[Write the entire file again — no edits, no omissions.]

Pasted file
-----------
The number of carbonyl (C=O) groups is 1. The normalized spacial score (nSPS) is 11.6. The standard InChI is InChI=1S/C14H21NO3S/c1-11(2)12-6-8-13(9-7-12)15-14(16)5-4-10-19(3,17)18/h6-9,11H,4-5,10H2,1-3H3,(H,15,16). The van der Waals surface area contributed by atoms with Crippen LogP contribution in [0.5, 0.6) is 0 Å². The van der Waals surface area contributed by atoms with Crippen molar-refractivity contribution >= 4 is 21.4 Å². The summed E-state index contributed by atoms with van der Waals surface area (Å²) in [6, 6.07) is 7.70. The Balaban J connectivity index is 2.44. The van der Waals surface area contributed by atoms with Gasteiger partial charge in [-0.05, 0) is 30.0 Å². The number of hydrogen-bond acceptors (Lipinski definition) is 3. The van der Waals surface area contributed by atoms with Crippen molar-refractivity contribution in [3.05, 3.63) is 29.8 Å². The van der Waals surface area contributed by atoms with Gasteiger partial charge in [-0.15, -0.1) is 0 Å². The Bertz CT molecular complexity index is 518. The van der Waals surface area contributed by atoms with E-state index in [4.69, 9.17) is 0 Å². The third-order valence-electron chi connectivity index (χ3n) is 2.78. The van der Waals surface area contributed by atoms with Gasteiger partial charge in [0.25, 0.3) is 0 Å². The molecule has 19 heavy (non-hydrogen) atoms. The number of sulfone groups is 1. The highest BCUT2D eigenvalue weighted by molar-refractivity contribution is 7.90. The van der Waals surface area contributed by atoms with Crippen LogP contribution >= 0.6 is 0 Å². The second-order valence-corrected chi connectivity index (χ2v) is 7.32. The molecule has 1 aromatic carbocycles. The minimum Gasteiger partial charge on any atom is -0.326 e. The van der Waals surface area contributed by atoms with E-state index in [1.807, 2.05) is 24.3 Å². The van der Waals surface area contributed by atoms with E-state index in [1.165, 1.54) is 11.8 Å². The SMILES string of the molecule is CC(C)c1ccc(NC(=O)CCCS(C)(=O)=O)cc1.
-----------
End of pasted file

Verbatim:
The number of carbonyl (C=O) groups is 1. The normalized spacial score (nSPS) is 11.6. The standard InChI is InChI=1S/C14H21NO3S/c1-11(2)12-6-8-13(9-7-12)15-14(16)5-4-10-19(3,17)18/h6-9,11H,4-5,10H2,1-3H3,(H,15,16). The van der Waals surface area contributed by atoms with Crippen LogP contribution in [0.5, 0.6) is 0 Å². The van der Waals surface area contributed by atoms with Crippen molar-refractivity contribution >= 4 is 21.4 Å². The summed E-state index contributed by atoms with van der Waals surface area (Å²) in [6, 6.07) is 7.70. The Balaban J connectivity index is 2.44. The van der Waals surface area contributed by atoms with Gasteiger partial charge in [-0.05, 0) is 30.0 Å². The number of hydrogen-bond acceptors (Lipinski definition) is 3. The van der Waals surface area contributed by atoms with Crippen molar-refractivity contribution in [3.05, 3.63) is 29.8 Å². The van der Waals surface area contributed by atoms with Gasteiger partial charge in [-0.15, -0.1) is 0 Å². The Bertz CT molecular complexity index is 518. The van der Waals surface area contributed by atoms with E-state index in [4.69, 9.17) is 0 Å². The third-order valence-electron chi connectivity index (χ3n) is 2.78. The van der Waals surface area contributed by atoms with Gasteiger partial charge in [0.25, 0.3) is 0 Å². The molecule has 19 heavy (non-hydrogen) atoms. The number of sulfone groups is 1. The highest BCUT2D eigenvalue weighted by molar-refractivity contribution is 7.90. The van der Waals surface area contributed by atoms with Crippen LogP contribution >= 0.6 is 0 Å². The second-order valence-corrected chi connectivity index (χ2v) is 7.32. The molecule has 1 aromatic carbocycles. The minimum Gasteiger partial charge on any atom is -0.326 e. The van der Waals surface area contributed by atoms with E-state index in [1.807, 2.05) is 24.3 Å². The van der Waals surface area contributed by atoms with E-state index in [1.165, 1.54) is 11.8 Å². The SMILES string of the molecule is CC(C)c1ccc(NC(=O)CCCS(C)(=O)=O)cc1.